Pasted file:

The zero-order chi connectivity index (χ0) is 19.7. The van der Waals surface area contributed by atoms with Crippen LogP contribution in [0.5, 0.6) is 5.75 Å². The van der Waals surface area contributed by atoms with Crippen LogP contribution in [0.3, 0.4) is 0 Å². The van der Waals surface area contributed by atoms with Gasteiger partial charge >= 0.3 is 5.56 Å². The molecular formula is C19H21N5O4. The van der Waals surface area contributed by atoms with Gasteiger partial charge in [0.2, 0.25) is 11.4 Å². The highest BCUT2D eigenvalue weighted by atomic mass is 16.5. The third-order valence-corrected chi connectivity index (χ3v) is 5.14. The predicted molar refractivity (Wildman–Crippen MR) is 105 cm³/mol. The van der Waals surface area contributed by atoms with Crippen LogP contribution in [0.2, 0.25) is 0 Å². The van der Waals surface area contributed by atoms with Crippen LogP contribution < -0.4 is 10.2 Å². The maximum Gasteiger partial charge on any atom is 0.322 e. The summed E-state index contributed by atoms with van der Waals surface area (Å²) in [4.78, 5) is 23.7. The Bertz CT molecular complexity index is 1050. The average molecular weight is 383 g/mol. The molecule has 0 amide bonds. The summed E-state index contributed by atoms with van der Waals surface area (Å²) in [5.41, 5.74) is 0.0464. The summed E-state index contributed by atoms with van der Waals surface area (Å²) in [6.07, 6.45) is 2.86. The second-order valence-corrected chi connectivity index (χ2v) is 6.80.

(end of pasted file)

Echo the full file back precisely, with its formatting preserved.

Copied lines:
The zero-order chi connectivity index (χ0) is 19.7. The van der Waals surface area contributed by atoms with Crippen LogP contribution in [0.5, 0.6) is 5.75 Å². The van der Waals surface area contributed by atoms with Crippen LogP contribution in [0.3, 0.4) is 0 Å². The van der Waals surface area contributed by atoms with Gasteiger partial charge >= 0.3 is 5.56 Å². The molecular formula is C19H21N5O4. The van der Waals surface area contributed by atoms with Gasteiger partial charge in [0.2, 0.25) is 11.4 Å². The highest BCUT2D eigenvalue weighted by atomic mass is 16.5. The third-order valence-corrected chi connectivity index (χ3v) is 5.14. The predicted molar refractivity (Wildman–Crippen MR) is 105 cm³/mol. The van der Waals surface area contributed by atoms with Crippen LogP contribution in [0.2, 0.25) is 0 Å². The van der Waals surface area contributed by atoms with Crippen LogP contribution < -0.4 is 10.2 Å². The maximum Gasteiger partial charge on any atom is 0.322 e. The summed E-state index contributed by atoms with van der Waals surface area (Å²) in [4.78, 5) is 23.7. The Bertz CT molecular complexity index is 1050. The average molecular weight is 383 g/mol. The molecule has 0 amide bonds. The summed E-state index contributed by atoms with van der Waals surface area (Å²) in [5.41, 5.74) is 0.0464. The summed E-state index contributed by atoms with van der Waals surface area (Å²) in [6.07, 6.45) is 2.86. The second-order valence-corrected chi connectivity index (χ2v) is 6.80.